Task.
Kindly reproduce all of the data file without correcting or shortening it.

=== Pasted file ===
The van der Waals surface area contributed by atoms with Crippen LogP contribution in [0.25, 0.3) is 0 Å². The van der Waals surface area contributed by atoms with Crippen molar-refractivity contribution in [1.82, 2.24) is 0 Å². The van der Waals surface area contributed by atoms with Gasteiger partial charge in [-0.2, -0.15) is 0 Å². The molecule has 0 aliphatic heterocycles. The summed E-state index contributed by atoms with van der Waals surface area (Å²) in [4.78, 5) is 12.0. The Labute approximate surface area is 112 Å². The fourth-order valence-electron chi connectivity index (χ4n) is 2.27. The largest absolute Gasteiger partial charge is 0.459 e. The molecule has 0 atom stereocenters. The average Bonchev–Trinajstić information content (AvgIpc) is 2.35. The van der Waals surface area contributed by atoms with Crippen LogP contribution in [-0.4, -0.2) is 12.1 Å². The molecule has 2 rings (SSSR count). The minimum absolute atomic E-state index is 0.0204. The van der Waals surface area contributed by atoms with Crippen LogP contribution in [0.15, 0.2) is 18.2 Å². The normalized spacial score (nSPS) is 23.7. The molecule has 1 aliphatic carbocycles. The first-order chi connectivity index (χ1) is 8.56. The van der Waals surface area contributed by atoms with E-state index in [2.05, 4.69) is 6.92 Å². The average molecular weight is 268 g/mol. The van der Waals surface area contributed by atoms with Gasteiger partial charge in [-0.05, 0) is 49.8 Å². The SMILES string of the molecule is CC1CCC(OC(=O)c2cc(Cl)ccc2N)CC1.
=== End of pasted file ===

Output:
The van der Waals surface area contributed by atoms with Crippen LogP contribution in [0.25, 0.3) is 0 Å². The van der Waals surface area contributed by atoms with Crippen molar-refractivity contribution in [1.82, 2.24) is 0 Å². The van der Waals surface area contributed by atoms with Gasteiger partial charge in [-0.2, -0.15) is 0 Å². The molecule has 0 aliphatic heterocycles. The summed E-state index contributed by atoms with van der Waals surface area (Å²) in [4.78, 5) is 12.0. The Labute approximate surface area is 112 Å². The fourth-order valence-electron chi connectivity index (χ4n) is 2.27. The largest absolute Gasteiger partial charge is 0.459 e. The molecule has 0 atom stereocenters. The average Bonchev–Trinajstić information content (AvgIpc) is 2.35. The van der Waals surface area contributed by atoms with Crippen LogP contribution in [-0.4, -0.2) is 12.1 Å². The molecule has 2 rings (SSSR count). The minimum absolute atomic E-state index is 0.0204. The van der Waals surface area contributed by atoms with Crippen LogP contribution in [0.15, 0.2) is 18.2 Å². The normalized spacial score (nSPS) is 23.7. The molecule has 1 aliphatic carbocycles. The first-order chi connectivity index (χ1) is 8.56. The van der Waals surface area contributed by atoms with E-state index in [2.05, 4.69) is 6.92 Å². The average molecular weight is 268 g/mol. The van der Waals surface area contributed by atoms with Gasteiger partial charge in [-0.05, 0) is 49.8 Å². The SMILES string of the molecule is CC1CCC(OC(=O)c2cc(Cl)ccc2N)CC1.